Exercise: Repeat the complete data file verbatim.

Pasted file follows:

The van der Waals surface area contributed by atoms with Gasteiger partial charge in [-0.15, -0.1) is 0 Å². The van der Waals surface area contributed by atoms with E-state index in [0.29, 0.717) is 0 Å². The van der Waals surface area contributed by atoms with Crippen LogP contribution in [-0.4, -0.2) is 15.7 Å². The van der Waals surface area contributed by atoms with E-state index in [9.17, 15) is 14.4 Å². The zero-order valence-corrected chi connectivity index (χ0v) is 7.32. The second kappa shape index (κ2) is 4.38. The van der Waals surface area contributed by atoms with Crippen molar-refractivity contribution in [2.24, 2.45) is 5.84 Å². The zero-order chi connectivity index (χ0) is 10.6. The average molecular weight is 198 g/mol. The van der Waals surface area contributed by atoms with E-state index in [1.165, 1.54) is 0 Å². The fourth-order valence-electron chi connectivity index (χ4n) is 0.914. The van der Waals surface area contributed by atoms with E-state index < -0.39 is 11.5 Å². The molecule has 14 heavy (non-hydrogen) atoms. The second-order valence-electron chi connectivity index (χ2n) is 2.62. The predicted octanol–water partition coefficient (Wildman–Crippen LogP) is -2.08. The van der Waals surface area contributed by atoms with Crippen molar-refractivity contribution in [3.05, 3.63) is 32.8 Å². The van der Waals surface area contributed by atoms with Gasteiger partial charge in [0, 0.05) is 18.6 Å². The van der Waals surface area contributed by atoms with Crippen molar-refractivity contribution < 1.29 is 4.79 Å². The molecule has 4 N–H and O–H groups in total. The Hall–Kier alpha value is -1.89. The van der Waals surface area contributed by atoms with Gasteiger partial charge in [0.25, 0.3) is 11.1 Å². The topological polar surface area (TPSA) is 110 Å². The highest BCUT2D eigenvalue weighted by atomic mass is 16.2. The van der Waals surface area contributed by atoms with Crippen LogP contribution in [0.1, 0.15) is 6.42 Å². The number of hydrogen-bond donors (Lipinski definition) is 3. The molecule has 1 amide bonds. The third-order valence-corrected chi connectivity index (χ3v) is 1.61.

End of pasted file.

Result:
The van der Waals surface area contributed by atoms with Gasteiger partial charge in [-0.15, -0.1) is 0 Å². The van der Waals surface area contributed by atoms with E-state index in [0.29, 0.717) is 0 Å². The van der Waals surface area contributed by atoms with Crippen LogP contribution in [-0.4, -0.2) is 15.7 Å². The van der Waals surface area contributed by atoms with E-state index in [9.17, 15) is 14.4 Å². The zero-order valence-corrected chi connectivity index (χ0v) is 7.32. The second kappa shape index (κ2) is 4.38. The van der Waals surface area contributed by atoms with Crippen molar-refractivity contribution in [2.24, 2.45) is 5.84 Å². The zero-order chi connectivity index (χ0) is 10.6. The average molecular weight is 198 g/mol. The van der Waals surface area contributed by atoms with E-state index in [1.165, 1.54) is 0 Å². The fourth-order valence-electron chi connectivity index (χ4n) is 0.914. The van der Waals surface area contributed by atoms with E-state index < -0.39 is 11.5 Å². The molecule has 14 heavy (non-hydrogen) atoms. The second-order valence-electron chi connectivity index (χ2n) is 2.62. The predicted octanol–water partition coefficient (Wildman–Crippen LogP) is -2.08. The van der Waals surface area contributed by atoms with Crippen molar-refractivity contribution in [3.05, 3.63) is 32.8 Å². The van der Waals surface area contributed by atoms with Gasteiger partial charge in [0, 0.05) is 18.6 Å². The van der Waals surface area contributed by atoms with Crippen molar-refractivity contribution < 1.29 is 4.79 Å². The molecule has 4 N–H and O–H groups in total. The Hall–Kier alpha value is -1.89. The van der Waals surface area contributed by atoms with Gasteiger partial charge in [0.25, 0.3) is 11.1 Å². The topological polar surface area (TPSA) is 110 Å². The highest BCUT2D eigenvalue weighted by atomic mass is 16.2. The van der Waals surface area contributed by atoms with Crippen LogP contribution in [0.1, 0.15) is 6.42 Å². The number of hydrogen-bond donors (Lipinski definition) is 3. The molecule has 1 amide bonds. The third-order valence-corrected chi connectivity index (χ3v) is 1.61.